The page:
Death literacy for over 55s

Death literacy for over 55s

A blog post written by Dr Kerrie Noonan, Director and Clinical Psychologist, Death Literacy Institute

The concept of death literacy emerged from research seeking to describe how families and communities come together to care. A key finding of this research was a deeper understanding of how a network of caregivers can provide care at home when someone is dying. One finding described how carers had the ability to 'do it their way' and often with no prior knowledge they demonstrated the skills and abilities needed to care for a dying person at home. The term death literacy was applied as a way to capture this experience and learning.

Since this initial research, the death literacy index (DLI) has been developed. This 29-item tool is designed to support the development and evaluation of compassionate communities initiatives as well provide useful evidence about the impact of community engagement and education strategies. The tool itself has been validated but we are still learning about its application in research and evaluation. At the present time there have been no longitudinal studies, though there is a body of work developing in the UK and Europe where it is being translated for use with communities.

COTA NSW have completed a significant body of work to understand the needs of their members and older people in NSW in regard to end of life planning, funerals, and palliative care. Using this existing data and information from the DLI we worked with COTA NSW to develop death literacy training program for their members.

The table below is from the survey with 830 COTA NSW members. As you can see the large majority had completed legal documents such as Wills, a Power of Attorney, and an Enduring Guardian. Fewer people had planned a funeral and fewer still talked to their GP about their end-of-life wishes. The COTA members also scored above the Australian death literacy benchmarks, adding further evidence to the finding that death literacy is strongly related to age and experience. That is the more experiences with the death system the more knowledge and skills we develop.

Question Response (proportion of all respondents, %)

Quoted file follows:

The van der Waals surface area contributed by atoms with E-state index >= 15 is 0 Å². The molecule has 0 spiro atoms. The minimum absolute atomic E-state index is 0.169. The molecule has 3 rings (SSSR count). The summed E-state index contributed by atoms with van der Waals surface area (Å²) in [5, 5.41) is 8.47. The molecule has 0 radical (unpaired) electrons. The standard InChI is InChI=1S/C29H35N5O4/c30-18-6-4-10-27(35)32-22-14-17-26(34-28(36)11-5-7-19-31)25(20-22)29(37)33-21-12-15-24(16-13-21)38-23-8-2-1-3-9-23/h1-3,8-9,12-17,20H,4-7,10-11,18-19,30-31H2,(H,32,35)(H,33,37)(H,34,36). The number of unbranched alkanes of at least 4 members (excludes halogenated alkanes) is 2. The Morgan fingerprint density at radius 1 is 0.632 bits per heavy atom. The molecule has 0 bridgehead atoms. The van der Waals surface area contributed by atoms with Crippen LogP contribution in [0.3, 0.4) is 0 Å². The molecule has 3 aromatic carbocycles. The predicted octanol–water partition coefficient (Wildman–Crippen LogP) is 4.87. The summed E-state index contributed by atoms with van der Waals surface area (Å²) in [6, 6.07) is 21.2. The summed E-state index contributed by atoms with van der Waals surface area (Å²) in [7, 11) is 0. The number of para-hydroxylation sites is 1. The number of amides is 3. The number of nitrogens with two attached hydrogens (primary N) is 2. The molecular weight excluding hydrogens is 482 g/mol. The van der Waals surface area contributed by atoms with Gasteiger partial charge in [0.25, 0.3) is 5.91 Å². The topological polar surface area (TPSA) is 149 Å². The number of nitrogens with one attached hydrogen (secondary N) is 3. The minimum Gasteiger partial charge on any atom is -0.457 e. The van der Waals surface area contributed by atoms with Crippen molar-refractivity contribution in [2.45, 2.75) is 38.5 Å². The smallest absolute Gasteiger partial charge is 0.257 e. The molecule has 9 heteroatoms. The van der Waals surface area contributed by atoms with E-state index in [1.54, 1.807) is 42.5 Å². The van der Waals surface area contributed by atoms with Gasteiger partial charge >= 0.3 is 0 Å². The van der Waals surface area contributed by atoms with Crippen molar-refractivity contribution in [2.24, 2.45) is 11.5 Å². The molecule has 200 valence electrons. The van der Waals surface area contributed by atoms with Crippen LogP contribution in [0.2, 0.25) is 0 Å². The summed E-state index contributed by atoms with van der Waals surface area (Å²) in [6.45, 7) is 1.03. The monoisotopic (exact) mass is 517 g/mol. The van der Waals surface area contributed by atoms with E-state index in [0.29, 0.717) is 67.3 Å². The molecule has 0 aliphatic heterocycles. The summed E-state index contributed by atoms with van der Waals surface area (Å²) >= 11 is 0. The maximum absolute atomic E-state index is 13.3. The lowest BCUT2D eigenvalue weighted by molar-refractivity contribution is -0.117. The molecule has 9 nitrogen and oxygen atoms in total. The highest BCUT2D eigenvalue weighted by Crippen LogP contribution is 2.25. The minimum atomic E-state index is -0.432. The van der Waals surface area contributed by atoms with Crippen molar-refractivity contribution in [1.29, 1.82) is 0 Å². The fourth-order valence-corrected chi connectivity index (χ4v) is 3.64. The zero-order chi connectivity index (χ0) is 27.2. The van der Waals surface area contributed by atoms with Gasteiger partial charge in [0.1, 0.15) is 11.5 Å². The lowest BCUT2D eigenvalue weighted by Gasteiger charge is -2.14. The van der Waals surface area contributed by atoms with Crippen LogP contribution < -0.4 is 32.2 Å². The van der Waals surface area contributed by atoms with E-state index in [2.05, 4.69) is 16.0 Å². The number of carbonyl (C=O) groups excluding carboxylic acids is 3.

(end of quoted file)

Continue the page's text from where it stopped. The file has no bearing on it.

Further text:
Yes No
I have a Will 92% 8%
Appointed someone to make decisions regarding your health or wellbeing, e.g. Enduring guardianship /Health care poxy 68% 32%
Appointed someone to make decisions regarding finances or property, e.g. Enduring Power of Attorney/Legally appointed substitute decision-maker 70% 30%
Planned my funeral 30% 70%
I have helped someone to make plans for end of life (e.g. advance care plans, funerals) 48% 52%
Discussed my end of life plans (advance care plan) 60% 40%
Written down my end of life plans (advance care directive) 36% 64%
I have talked to a doctor about my end of life plans/wishes 20% 80%

 

Armed with this information and working alongside the COTA NSW team we have developed death literacy training focused on conversations, palliative care, and funeral planning. The 3-4 hour training provides both didactic and creative learning tools as well as sourcing existing information from organisations such as Advance Care Planning Australia, Palliative Care Australia, CHOICE, and Tender Funerals Australia.

COTA NSW peer trainers have now been trained and the next phase of the project will be the rolling out of the training for members. We will repeat the DLI and other surveys in the future.

So far it has been a positive process, but there have been some good learnings along the way. For experienced groups like the COTA NSW members using the DLI as a stand-alone tool would not have been useful for understanding information needs. It was the surveys on end-of-life planning, previous training, and experiences that helped to identify key areas of need.

Our hope is that sharing this project, adds to the rapidly developing field of end of life, death and grief literacy concepts, tools and training resources.

If you want to know more about the DLI head to the Death Literacy Institute.

Profile picture of Kerrie Noonan

 


Dr Kerrie Noonan, Director and Clinical Psychologist, Death Literacy Institute and Adjunct Research Fellow at Western University Sydney

 

This work will be presented at the Oceanic Palliative Care Conference 2021.

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The views and opinions expressed in Palliative Perspectives are those of the authors and are not necessarily supported by CareSearch, Flinders University and/or the Australian Government Department of Health and Aged Care.